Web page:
We all have growning pains to deal with at certain phases of life.
Be Kind to Yourself
It is so very important to be gentle with yourself when healing from emotional trauma. At certain times of our lives, we may experience severe loss, devastating heartbreak, intense loneliness, or emotional turmoil. This is part and parcel of our path to enlightenment over the course of our lives.
And yet, not everyone is subjected to the same life experiences as you will be. Some people live a life of suffering, while others seem to sail along, unscathed as they progress from point to point on the forward path of their own existence.
The truth is that we all have our own psychological growing pains to deal with from time to time and at certain phases of life. Not everyone will know the intense pain of divorce. Many will be spared the heartbreak of losing a parent at a young age.
Some people who are hurting emotionally may choose not to be vocal about what they’re going through. Some may bury the feelings, simply opting to skim the surface and let the deep transformation take place underneath it all, in places unseen that they hold inside of them. For those who deny real feelings and experiences that impact us emotionally, the effects on our bodies may actually devastate them over time.
Dealing with Overload
Mental and emotional overload take their toll on our health. Being in denial of psychology that plays out in our daily lives can make us unintentionally cause pain and suffering toward our loved ones due to a lack of understanding and foresight.
The truth is that sometimes, we need to take a little extra time for ourselves to nurse our inner wounds and come to a place of peace and acceptance. Otherwise, we may repeat the same patterns over and over, never understanding the “why” and thinking that life just “happens” to us. Really though, we are the ones feeding the same problems by doing what we always did, and will continue to do, until we wake up to our own self-created reality.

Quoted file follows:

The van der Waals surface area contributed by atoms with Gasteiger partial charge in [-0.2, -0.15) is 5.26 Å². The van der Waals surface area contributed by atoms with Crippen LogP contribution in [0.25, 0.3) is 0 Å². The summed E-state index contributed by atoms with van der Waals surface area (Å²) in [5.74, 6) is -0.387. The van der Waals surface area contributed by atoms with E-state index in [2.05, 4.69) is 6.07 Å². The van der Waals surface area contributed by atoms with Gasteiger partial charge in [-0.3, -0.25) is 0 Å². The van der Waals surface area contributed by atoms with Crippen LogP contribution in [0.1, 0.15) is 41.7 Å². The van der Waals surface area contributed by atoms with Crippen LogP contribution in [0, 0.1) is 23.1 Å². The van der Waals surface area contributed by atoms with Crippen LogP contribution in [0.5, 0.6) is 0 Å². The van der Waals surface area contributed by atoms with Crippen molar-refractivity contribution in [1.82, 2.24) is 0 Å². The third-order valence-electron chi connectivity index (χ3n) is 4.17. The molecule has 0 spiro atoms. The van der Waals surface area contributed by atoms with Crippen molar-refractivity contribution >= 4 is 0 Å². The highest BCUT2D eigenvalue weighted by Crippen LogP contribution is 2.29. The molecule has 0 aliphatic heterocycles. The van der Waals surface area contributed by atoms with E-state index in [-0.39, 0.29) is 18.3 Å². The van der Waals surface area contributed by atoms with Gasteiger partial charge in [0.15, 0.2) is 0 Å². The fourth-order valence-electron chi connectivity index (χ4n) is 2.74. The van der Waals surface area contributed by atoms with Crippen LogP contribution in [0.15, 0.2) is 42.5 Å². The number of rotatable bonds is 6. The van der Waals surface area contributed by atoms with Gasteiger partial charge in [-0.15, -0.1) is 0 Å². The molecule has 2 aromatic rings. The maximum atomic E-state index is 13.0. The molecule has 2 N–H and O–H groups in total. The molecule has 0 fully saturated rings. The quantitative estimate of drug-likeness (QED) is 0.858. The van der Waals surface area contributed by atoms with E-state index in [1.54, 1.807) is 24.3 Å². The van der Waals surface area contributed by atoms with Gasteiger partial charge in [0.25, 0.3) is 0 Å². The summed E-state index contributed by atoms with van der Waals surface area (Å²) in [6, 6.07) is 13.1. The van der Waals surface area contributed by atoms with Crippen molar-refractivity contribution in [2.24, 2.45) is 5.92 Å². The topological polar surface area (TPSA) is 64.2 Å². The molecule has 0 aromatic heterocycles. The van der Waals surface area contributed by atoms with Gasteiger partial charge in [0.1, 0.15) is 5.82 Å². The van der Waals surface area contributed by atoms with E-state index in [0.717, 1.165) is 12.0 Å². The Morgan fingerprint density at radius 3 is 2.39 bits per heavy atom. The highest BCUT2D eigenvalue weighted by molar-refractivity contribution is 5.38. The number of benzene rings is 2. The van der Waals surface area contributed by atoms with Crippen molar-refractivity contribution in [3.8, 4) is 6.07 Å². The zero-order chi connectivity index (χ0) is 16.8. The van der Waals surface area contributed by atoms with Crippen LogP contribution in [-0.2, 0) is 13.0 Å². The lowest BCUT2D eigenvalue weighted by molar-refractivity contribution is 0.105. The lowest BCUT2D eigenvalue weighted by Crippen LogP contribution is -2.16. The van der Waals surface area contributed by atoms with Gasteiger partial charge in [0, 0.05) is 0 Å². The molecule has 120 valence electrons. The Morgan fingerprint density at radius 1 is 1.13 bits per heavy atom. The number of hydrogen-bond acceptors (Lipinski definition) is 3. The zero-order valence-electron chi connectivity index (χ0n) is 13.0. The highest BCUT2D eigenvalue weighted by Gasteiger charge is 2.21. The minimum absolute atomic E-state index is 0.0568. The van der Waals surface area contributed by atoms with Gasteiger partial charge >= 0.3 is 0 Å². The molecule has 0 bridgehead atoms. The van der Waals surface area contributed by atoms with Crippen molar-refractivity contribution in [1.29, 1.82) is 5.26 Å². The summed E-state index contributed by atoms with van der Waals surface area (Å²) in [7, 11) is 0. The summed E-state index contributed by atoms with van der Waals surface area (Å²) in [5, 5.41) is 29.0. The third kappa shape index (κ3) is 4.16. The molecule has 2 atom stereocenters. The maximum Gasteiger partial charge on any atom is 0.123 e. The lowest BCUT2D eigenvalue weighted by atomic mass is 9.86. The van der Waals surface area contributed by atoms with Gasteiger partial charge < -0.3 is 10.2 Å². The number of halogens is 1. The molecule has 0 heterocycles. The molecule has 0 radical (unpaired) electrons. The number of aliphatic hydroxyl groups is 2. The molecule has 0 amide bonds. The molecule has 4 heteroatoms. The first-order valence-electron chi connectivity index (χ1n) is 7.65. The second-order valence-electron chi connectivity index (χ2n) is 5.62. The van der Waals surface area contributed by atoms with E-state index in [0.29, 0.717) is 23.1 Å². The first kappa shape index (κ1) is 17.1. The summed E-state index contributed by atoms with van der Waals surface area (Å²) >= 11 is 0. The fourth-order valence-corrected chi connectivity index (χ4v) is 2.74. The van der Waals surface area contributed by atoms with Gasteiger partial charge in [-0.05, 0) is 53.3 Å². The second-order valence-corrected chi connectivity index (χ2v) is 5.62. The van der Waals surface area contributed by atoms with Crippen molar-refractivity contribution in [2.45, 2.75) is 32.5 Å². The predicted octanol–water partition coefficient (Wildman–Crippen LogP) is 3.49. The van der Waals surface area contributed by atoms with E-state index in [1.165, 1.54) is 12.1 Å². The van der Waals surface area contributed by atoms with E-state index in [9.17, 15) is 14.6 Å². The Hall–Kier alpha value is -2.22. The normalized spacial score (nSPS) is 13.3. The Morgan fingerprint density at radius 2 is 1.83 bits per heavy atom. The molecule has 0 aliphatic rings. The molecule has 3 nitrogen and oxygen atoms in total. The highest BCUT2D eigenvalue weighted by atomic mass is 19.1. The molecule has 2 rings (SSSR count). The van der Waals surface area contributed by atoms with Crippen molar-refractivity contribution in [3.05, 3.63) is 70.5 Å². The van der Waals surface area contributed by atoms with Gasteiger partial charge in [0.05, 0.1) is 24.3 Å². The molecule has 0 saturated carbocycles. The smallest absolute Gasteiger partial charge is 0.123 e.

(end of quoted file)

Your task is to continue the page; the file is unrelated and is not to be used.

Activities to Heal
To bring about healing and closure, try the following activities:
Immerse yourself in nature. Inhale a deep, cleansing breath of fresh air, kissed by the smell of sweet grass or rich, fertile earth. Sit by a trickling stream and tune in to the gentle sounds of water lapping and gurgling against rocks, stones, and pebbles.
Pen, pencil, or paint away your pain. Emotional suffering sparks creativity which means you might birth something beautiful in the form of poetry, a short story, song lyrics, or even a book. Take your sketch notebook and pencil to a quiet place and see what emerges from your soul.
Take comfort in crafting. The repetitive act of looping yarn over needles in a steady, rhythmic way is said to calm the mind and improve cognitive function over time. Knitting, crocheting, and other handicrafts are known as nervous system healers. These have become commonplace in prisons, where inmates who have suffered emotional trauma learn to emotionally regulate by way of these productive activities that occupy their hands and minds.